Purpose: Much of the literature on immigrants' cash-welfare benefits use has focused on countries with a large tradition of receiving immigrants and with well-established welfare states. The purpose of this paper is to contribute to this literature by analyzing differences in cash-welfare benefits receipt between immigrants and natives and their determinants in Spain, a country with a small level of social assistance and a welfare state heavily reliant on conditioned access to pensions; and an unprecedented immigration boom. Design/methodology/approach: Different probit models of social program intake are estimated for immigrants and native-born individuals using pooled cross-sectional data from the 1999 to 2009 Spanish Labor Force Survey (LFS). Findings: Results show that a negative residual welfare gap exists and that it is mainly driven by recently arrived immigrants, whose legal status or insufficient contribution is likely to hamper participation in social programs. In addition, it is found that immigrants with more than five years in the host country are more likely to receive unemployment benefits than natives, consistent with findings in other countries. These findings hold, regardless of immigrants' continent of origin. Research limitations/implications: Return migration related (or not) to an amnesty may be worrisome, as both return migration and under-reporting of immigrants may generate deterministic biases in an analysis. Although the direction of the biases caused by return migration is not always obvious, sensitivity analysis has been undertaken to evaluate the extent of this problem by comparing the population sizes for the different entry cohorts of immigrants at each LFS. While there is some variation in sizes across LFS, no clear pattern is observed that would raise major concerns of return migration (as there are no regular patterns for decreases in cohort sizes). Nonetheless, for this to be a problem, it needs to generate a deterministic bias in any analysis. Analyzing the demographic characteristics of the different cohorts of immigrants at each of the different LFSs only reveals small changes across surveys; in essence, the socio-demographic characteristics of the cohort remain quite stable across surveys, implying that no deterministic bias would emerge in an analysis. Originality/value: The paper highlights the relevance of accounting for cohort of arrival in the host country, especially when welfare benefits are based on workers' contribution. Indeed, failure to account for this would lead to the conclusion that immigrants are less likely to receive unemployment insurance (UI) benefits than natives. However, once cohort of arrival is included as a covariate, this paper finds that the lower UI intake is explained by the most recent immigrants, as their legal status and lower contributions hamper participation in social programs. © Emerald Group Publishing Limited.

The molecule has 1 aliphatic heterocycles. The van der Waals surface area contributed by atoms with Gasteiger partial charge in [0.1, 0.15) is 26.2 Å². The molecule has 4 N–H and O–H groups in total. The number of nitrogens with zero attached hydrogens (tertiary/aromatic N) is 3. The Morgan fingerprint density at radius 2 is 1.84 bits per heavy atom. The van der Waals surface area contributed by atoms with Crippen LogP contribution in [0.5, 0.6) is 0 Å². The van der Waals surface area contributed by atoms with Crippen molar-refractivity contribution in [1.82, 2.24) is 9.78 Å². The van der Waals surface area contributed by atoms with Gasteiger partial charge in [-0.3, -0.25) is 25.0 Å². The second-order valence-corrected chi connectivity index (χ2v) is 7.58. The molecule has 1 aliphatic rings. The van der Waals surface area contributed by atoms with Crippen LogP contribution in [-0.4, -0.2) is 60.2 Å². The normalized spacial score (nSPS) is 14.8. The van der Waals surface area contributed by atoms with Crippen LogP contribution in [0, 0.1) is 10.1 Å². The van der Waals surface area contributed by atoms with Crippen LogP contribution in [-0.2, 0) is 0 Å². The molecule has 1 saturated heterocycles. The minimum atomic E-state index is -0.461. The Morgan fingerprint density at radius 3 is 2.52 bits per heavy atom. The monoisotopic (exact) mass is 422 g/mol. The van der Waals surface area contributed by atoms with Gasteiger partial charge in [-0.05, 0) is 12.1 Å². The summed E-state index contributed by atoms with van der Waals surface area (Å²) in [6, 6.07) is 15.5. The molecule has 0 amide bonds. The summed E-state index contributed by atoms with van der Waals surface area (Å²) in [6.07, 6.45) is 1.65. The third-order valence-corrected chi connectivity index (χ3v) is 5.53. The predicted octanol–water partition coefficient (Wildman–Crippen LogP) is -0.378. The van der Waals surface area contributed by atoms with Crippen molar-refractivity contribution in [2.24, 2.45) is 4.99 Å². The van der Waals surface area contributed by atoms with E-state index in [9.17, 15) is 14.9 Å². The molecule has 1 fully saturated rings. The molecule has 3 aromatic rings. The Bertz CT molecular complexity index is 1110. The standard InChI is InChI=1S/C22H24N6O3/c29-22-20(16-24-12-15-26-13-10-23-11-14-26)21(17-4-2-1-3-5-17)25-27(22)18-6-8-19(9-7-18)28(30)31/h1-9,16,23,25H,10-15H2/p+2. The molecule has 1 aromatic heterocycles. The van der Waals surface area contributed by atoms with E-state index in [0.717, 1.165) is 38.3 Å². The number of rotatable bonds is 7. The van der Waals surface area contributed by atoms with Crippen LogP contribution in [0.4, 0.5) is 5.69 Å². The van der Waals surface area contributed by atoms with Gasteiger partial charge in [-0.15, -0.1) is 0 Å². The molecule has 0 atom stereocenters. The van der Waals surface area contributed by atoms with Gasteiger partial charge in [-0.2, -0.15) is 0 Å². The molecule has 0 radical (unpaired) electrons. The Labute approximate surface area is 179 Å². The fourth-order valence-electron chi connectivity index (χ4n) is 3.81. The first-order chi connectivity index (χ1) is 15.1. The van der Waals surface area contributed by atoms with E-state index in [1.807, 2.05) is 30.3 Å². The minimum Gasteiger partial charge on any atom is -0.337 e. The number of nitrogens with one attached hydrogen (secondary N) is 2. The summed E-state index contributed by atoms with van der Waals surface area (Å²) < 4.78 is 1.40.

- Social policy